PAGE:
To examine the effects of various institutional arrangements on economic
welfare we can further develop the supply and demand tools introduced
in the previous Lesson entitled Supply and Demand.
We first examine the relationship between the demand curve and
the benefits from consuming the product in question, starting
with the individual consumer's demand curve and then moving
to consider the market demand.
Consider the demand curve for milk of an individual consumer, call him Joe.
This is shown in Figure 1. Suppose that we start Joe out at a price of $5.00.
He will purchase one litre of milk per month. Since Joe could consume $5.00
worth of other goods with the money he spends on the litre of milk, it is
evident that he is willing to give up $5.00 worth of other goods to have it.
We can therefore say that the benefit he gets from consuming the litre of milk
is $5.00---if we were to give him the litre of milk for free it would be like
adding $5.00 to his income.
To examine the effects of various institutional arrangements on economic welfare we can further develop the supply and demand tools introduced in the previous Lesson entitled Supply and Demand. We first examine the relationship between the demand curve and the benefits from consuming the product in question, starting with the individual consumer's demand curve and then moving to consider the market demand.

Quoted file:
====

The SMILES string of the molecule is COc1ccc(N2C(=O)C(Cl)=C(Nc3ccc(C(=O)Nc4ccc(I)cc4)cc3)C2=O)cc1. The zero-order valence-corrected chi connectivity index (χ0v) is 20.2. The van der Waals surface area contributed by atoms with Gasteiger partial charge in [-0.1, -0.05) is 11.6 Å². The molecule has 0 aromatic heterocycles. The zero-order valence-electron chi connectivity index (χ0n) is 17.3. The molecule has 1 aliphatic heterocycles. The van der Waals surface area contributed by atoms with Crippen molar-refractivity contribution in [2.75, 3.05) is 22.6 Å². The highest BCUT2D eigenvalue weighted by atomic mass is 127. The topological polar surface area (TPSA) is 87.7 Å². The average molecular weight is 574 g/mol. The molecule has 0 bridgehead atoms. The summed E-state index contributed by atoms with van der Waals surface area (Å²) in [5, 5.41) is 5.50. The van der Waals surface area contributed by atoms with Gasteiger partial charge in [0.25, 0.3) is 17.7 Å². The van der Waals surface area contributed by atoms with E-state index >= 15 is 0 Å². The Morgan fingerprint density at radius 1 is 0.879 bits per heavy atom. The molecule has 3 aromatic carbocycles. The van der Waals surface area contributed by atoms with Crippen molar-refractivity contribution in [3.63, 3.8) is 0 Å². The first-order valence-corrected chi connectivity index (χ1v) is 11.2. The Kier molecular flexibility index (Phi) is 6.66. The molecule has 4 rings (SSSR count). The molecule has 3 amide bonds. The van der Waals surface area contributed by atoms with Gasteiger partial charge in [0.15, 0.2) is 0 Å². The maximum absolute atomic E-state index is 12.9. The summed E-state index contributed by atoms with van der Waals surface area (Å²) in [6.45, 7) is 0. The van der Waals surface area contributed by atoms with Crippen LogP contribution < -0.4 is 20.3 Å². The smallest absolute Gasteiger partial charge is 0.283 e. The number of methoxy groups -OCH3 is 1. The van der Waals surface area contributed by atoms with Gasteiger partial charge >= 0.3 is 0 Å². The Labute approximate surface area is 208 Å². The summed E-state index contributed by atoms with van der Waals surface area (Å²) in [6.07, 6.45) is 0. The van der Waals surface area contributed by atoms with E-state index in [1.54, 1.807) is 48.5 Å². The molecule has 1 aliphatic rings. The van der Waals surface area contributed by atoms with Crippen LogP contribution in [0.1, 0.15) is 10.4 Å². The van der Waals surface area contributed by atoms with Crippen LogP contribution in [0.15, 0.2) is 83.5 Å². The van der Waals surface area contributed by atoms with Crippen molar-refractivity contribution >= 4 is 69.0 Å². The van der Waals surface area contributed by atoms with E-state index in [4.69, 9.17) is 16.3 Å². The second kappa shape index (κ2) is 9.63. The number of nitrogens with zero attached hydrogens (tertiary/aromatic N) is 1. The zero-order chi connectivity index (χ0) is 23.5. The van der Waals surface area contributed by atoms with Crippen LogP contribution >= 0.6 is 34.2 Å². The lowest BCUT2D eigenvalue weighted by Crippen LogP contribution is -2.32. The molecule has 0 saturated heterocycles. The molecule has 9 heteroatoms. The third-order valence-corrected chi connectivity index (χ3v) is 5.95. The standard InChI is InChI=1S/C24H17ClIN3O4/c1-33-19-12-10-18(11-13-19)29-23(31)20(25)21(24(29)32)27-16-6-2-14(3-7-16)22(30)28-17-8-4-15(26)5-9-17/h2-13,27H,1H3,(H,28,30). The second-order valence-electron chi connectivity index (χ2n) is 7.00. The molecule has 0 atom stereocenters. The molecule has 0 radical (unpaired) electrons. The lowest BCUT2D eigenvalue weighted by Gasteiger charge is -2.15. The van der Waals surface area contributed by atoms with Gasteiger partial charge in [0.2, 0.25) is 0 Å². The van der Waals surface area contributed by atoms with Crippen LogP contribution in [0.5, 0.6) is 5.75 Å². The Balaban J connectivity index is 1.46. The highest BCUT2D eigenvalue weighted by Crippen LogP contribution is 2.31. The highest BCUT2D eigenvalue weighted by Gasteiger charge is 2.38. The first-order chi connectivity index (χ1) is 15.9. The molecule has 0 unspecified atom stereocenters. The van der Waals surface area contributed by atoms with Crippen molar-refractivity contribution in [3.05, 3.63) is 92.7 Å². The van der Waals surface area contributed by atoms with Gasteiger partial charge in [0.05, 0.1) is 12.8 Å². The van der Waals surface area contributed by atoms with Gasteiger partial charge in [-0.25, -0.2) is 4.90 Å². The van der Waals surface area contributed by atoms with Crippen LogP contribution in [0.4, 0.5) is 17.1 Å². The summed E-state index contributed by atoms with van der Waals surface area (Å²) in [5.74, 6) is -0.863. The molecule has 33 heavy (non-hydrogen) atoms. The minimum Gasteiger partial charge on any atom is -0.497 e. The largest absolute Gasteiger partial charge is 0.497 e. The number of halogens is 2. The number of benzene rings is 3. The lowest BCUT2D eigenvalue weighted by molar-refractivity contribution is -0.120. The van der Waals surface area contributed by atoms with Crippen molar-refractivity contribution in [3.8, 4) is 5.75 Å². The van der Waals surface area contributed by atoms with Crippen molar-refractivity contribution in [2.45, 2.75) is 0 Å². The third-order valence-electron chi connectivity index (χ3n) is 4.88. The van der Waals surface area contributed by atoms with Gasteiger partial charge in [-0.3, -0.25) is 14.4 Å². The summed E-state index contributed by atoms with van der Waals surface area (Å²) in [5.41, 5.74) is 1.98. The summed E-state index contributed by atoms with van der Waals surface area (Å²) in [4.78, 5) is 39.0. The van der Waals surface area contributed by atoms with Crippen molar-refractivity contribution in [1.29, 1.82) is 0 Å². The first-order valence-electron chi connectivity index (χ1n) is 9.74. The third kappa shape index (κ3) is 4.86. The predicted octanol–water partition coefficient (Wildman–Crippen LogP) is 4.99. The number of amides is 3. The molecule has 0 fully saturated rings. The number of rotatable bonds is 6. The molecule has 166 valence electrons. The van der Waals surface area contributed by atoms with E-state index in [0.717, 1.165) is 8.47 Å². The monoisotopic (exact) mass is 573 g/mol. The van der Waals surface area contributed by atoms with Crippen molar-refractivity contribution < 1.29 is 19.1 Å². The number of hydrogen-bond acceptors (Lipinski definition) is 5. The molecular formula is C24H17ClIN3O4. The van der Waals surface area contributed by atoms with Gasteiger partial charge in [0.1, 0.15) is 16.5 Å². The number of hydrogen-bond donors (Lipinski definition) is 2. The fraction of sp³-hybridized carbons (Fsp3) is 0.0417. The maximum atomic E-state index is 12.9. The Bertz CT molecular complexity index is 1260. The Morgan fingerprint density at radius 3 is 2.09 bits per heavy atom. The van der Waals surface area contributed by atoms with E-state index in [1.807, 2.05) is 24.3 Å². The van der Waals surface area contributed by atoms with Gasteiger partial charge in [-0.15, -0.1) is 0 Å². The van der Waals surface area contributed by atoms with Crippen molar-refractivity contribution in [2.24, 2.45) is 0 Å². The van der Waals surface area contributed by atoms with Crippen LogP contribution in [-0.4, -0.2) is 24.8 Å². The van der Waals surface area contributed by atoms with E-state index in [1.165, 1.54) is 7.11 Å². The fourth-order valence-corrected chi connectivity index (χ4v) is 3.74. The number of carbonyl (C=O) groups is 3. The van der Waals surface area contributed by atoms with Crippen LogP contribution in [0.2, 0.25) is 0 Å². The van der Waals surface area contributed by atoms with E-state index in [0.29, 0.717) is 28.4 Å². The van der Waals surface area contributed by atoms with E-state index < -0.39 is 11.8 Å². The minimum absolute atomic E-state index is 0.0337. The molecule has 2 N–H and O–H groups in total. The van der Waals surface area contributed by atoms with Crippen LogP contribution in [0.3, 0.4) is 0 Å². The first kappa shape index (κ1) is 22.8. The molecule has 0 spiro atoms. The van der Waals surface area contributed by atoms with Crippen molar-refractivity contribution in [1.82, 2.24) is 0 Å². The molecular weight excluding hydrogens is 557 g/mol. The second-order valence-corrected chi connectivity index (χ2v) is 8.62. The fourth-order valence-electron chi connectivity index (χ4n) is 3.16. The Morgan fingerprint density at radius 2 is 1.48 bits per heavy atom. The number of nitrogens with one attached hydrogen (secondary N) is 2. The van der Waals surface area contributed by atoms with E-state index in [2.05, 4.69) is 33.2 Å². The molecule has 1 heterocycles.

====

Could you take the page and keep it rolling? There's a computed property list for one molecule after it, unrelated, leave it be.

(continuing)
Consider the demand curve for milk of an individual consumer, call him Joe. This is shown in Figure 1. Suppose that we start Joe out at a price of $5.00. He will purchase one litre of milk per month. Since Joe could consume $5.00 worth of other goods with the money he spends on the litre of milk, it is evident that he is willing to give up $5.00 worth of other goods to have it. We can therefore say that the benefit he gets from consuming the litre of milk is $5.00---if we were to give him the litre of milk for free it would be like adding $5.00 to his income.
Now suppose we lower the price to $4.375 (two for $8.75). Joe was already consuming one litre of milk per month. Now he will consume 2 litres per month. Since he is willing to give up $4.375 of other goods to get this second litre, we can say that the benefit to him of consuming this litre is $4.375. He got $5.00 benefit from consuming the first litre of milk and now he gets an additional $4.375 from consuming the second litre. His total benefit from milk consumption is now $9.375 per month. He would be willing to give up $9.375 of other goods to obtain these two litres of milk. Since the price he actually pays for the two litres is $8.75, he gains $0.625 more than his cost--he earns a surplus of $0.625.